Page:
Major Scale All Over The Neck - Acoustic Lead Guitar #2


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There are 5 positions that we can play the major scale on guitar (in the previous lesson, we learned position 1, which is by far the most common). 

Learning all 5 positions will enable you to play the major scale all over the neck. However, this can take a long time to learn. 

A higher priority at this stage and in the course is to learn to create melodies and make music from the notes we already know. 

To do this, we can play notes from position 1 all over the neck very easily, and this lesson will show you how to do just that.


Before we start, it's good to know what an octave is. An octave is the distance (aka interval) between two notes that have the same letter name. 

For example, the C major scale has the notes C D E F G A B C, with the first and last C notes being an octave apart.

#1 C Major Scale First Five Notes - First Octave

In these diagrams, the numbers represent which fingers to use. The notes actually played are C, D, E, F and G, which are the first 5 notes of the major scale.



#2 C Major Scale First Five Notes - Second Octave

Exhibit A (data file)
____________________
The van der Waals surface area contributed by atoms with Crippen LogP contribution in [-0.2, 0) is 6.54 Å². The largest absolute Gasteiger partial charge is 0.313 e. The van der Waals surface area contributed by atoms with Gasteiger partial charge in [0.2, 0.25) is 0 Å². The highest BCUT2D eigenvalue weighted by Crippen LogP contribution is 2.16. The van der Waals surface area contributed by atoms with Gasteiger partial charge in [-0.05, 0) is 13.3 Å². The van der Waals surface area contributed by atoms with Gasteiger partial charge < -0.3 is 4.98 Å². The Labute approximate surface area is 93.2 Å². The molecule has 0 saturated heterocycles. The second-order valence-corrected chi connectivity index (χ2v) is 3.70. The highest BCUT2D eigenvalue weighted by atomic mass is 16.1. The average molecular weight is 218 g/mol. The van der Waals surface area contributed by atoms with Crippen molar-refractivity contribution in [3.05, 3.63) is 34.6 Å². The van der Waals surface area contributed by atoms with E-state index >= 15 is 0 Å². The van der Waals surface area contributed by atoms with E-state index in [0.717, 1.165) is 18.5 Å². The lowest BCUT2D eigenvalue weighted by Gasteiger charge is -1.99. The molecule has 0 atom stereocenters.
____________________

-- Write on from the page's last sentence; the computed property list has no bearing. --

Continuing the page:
The notes written in dark grey are the first 5 notes of the major scale, but an octave higher the the first set of notes. The notes actually played are still C, D, E, F and G.


#3 C Major Scale First Five Notes - Third Octave

The notes written in light grey are the first 5 notes of the major scale, but two octaves higher the the first set of notes. The notes actually played are still C, D, E, F and G.


The real advantages of learning using this method are;

  1. Each group of notes uses the same finger motions, making each one simple to play
  2. As the letter names of the notes are the same at each octave, we can learn what these notes will sound like when we play them, making for an easier transition into improvisation and melody writing.


Ebook and backing tracks that accompany this course are now available for free in the dashboard area when you sign up to this website - it's free!